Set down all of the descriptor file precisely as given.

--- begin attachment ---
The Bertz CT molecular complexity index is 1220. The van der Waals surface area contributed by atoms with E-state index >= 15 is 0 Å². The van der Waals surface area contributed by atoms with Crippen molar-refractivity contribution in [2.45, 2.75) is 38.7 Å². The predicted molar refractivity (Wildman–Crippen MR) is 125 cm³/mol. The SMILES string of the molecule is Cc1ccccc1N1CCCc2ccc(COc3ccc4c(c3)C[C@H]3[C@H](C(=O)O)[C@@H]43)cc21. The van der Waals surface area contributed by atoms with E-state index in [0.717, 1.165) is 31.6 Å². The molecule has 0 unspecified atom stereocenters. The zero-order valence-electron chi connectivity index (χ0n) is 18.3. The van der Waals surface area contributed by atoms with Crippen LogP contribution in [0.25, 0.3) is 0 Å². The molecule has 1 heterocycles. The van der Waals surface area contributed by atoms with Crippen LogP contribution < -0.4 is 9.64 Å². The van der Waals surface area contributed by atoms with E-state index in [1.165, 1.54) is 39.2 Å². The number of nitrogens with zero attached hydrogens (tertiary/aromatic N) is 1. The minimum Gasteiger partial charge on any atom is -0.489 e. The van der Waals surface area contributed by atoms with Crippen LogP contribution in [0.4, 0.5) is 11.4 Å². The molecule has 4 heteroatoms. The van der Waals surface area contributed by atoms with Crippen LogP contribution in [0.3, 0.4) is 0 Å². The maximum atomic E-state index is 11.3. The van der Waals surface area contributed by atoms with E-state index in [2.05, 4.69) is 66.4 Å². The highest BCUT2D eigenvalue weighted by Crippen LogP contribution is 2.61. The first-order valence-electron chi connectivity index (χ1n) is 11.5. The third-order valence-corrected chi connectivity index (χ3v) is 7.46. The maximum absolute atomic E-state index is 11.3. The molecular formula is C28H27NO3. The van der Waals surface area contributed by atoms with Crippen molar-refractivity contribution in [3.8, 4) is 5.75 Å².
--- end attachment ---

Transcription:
The Bertz CT molecular complexity index is 1220. The van der Waals surface area contributed by atoms with E-state index >= 15 is 0 Å². The van der Waals surface area contributed by atoms with Crippen molar-refractivity contribution in [2.45, 2.75) is 38.7 Å². The predicted molar refractivity (Wildman–Crippen MR) is 125 cm³/mol. The SMILES string of the molecule is Cc1ccccc1N1CCCc2ccc(COc3ccc4c(c3)C[C@H]3[C@H](C(=O)O)[C@@H]43)cc21. The van der Waals surface area contributed by atoms with E-state index in [0.717, 1.165) is 31.6 Å². The molecule has 0 unspecified atom stereocenters. The zero-order valence-electron chi connectivity index (χ0n) is 18.3. The van der Waals surface area contributed by atoms with Crippen LogP contribution in [0.25, 0.3) is 0 Å². The molecule has 1 heterocycles. The van der Waals surface area contributed by atoms with Crippen LogP contribution < -0.4 is 9.64 Å². The van der Waals surface area contributed by atoms with E-state index in [1.165, 1.54) is 39.2 Å². The number of nitrogens with zero attached hydrogens (tertiary/aromatic N) is 1. The minimum Gasteiger partial charge on any atom is -0.489 e. The van der Waals surface area contributed by atoms with Crippen LogP contribution in [0.4, 0.5) is 11.4 Å². The molecule has 4 heteroatoms. The van der Waals surface area contributed by atoms with Crippen LogP contribution in [0.3, 0.4) is 0 Å². The maximum atomic E-state index is 11.3. The van der Waals surface area contributed by atoms with E-state index in [2.05, 4.69) is 66.4 Å². The highest BCUT2D eigenvalue weighted by Crippen LogP contribution is 2.61. The first-order valence-electron chi connectivity index (χ1n) is 11.5. The third-order valence-corrected chi connectivity index (χ3v) is 7.46. The maximum absolute atomic E-state index is 11.3. The molecular formula is C28H27NO3. The van der Waals surface area contributed by atoms with Crippen molar-refractivity contribution in [3.8, 4) is 5.75 Å².